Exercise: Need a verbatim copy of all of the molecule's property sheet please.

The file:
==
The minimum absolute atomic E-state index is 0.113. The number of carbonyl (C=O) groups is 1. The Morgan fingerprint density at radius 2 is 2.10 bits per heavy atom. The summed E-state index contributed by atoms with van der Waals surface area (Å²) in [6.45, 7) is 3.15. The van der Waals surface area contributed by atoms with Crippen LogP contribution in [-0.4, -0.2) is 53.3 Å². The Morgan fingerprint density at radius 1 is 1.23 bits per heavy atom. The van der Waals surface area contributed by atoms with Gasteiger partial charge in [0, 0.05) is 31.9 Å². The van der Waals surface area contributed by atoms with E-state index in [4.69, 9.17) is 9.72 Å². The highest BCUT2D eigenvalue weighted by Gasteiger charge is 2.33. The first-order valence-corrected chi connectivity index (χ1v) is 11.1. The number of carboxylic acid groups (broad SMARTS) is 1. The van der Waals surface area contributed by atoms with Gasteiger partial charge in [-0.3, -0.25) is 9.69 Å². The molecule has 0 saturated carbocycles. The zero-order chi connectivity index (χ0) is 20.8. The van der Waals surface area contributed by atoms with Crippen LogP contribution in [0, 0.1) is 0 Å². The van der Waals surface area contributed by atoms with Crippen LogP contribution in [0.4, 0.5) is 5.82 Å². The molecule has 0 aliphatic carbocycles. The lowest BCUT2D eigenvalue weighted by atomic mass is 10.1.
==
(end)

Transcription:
The minimum absolute atomic E-state index is 0.113. The number of carbonyl (C=O) groups is 1. The Morgan fingerprint density at radius 2 is 2.10 bits per heavy atom. The summed E-state index contributed by atoms with van der Waals surface area (Å²) in [6.45, 7) is 3.15. The van der Waals surface area contributed by atoms with Crippen LogP contribution in [-0.4, -0.2) is 53.3 Å². The Morgan fingerprint density at radius 1 is 1.23 bits per heavy atom. The van der Waals surface area contributed by atoms with Gasteiger partial charge in [0, 0.05) is 31.9 Å². The van der Waals surface area contributed by atoms with E-state index in [4.69, 9.17) is 9.72 Å². The highest BCUT2D eigenvalue weighted by Gasteiger charge is 2.33. The first-order valence-corrected chi connectivity index (χ1v) is 11.1. The number of carboxylic acid groups (broad SMARTS) is 1. The van der Waals surface area contributed by atoms with Gasteiger partial charge in [-0.3, -0.25) is 9.69 Å². The molecule has 0 saturated carbocycles. The zero-order chi connectivity index (χ0) is 20.8. The van der Waals surface area contributed by atoms with Crippen LogP contribution in [0, 0.1) is 0 Å². The van der Waals surface area contributed by atoms with Crippen LogP contribution in [0.4, 0.5) is 5.82 Å². The molecule has 0 aliphatic carbocycles. The lowest BCUT2D eigenvalue weighted by atomic mass is 10.1.